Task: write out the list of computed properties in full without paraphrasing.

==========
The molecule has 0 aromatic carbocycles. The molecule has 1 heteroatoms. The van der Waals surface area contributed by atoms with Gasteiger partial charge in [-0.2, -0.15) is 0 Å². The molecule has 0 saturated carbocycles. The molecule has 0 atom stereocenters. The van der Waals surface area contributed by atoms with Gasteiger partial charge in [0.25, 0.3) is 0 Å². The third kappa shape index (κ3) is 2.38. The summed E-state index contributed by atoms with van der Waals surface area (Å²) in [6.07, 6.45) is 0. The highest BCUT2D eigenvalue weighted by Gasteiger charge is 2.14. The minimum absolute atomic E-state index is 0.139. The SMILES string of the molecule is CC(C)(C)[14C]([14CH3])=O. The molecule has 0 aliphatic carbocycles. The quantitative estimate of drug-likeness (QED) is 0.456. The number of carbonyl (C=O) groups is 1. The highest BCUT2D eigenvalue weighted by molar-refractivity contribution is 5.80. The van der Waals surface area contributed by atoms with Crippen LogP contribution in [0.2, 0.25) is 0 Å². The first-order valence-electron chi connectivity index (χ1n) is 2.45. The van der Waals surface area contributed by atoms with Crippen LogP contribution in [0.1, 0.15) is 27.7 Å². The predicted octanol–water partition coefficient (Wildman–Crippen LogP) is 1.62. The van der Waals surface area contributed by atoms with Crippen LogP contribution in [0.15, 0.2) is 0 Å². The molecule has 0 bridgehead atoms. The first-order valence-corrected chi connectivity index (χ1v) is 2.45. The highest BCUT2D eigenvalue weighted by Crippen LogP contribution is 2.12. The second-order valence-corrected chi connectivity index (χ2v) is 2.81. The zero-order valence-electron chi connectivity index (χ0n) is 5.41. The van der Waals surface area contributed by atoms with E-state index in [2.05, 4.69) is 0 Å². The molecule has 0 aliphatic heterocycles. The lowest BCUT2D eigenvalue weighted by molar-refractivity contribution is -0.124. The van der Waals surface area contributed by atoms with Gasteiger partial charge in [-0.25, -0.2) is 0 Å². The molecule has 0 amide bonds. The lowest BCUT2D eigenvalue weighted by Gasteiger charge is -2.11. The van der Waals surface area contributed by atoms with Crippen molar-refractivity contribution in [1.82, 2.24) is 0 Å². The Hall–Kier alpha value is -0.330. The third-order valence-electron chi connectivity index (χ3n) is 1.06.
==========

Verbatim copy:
The molecule has 0 aromatic carbocycles. The molecule has 1 heteroatoms. The van der Waals surface area contributed by atoms with Gasteiger partial charge in [-0.2, -0.15) is 0 Å². The molecule has 0 saturated carbocycles. The molecule has 0 atom stereocenters. The van der Waals surface area contributed by atoms with Gasteiger partial charge in [0.25, 0.3) is 0 Å². The third kappa shape index (κ3) is 2.38. The summed E-state index contributed by atoms with van der Waals surface area (Å²) in [6.07, 6.45) is 0. The highest BCUT2D eigenvalue weighted by Gasteiger charge is 2.14. The minimum absolute atomic E-state index is 0.139. The SMILES string of the molecule is CC(C)(C)[14C]([14CH3])=O. The molecule has 0 aliphatic carbocycles. The quantitative estimate of drug-likeness (QED) is 0.456. The number of carbonyl (C=O) groups is 1. The highest BCUT2D eigenvalue weighted by molar-refractivity contribution is 5.80. The van der Waals surface area contributed by atoms with Crippen LogP contribution in [0.2, 0.25) is 0 Å². The first-order valence-electron chi connectivity index (χ1n) is 2.45. The van der Waals surface area contributed by atoms with Crippen LogP contribution in [0.1, 0.15) is 27.7 Å². The predicted octanol–water partition coefficient (Wildman–Crippen LogP) is 1.62. The van der Waals surface area contributed by atoms with Crippen LogP contribution in [0.15, 0.2) is 0 Å². The molecule has 0 bridgehead atoms. The first-order valence-corrected chi connectivity index (χ1v) is 2.45. The highest BCUT2D eigenvalue weighted by Crippen LogP contribution is 2.12. The second-order valence-corrected chi connectivity index (χ2v) is 2.81. The zero-order valence-electron chi connectivity index (χ0n) is 5.41. The van der Waals surface area contributed by atoms with E-state index in [2.05, 4.69) is 0 Å². The molecule has 0 aliphatic heterocycles. The lowest BCUT2D eigenvalue weighted by molar-refractivity contribution is -0.124. The van der Waals surface area contributed by atoms with Gasteiger partial charge in [-0.25, -0.2) is 0 Å². The molecule has 0 amide bonds. The lowest BCUT2D eigenvalue weighted by Gasteiger charge is -2.11. The van der Waals surface area contributed by atoms with Crippen molar-refractivity contribution in [1.82, 2.24) is 0 Å². The Hall–Kier alpha value is -0.330. The third-order valence-electron chi connectivity index (χ3n) is 1.06.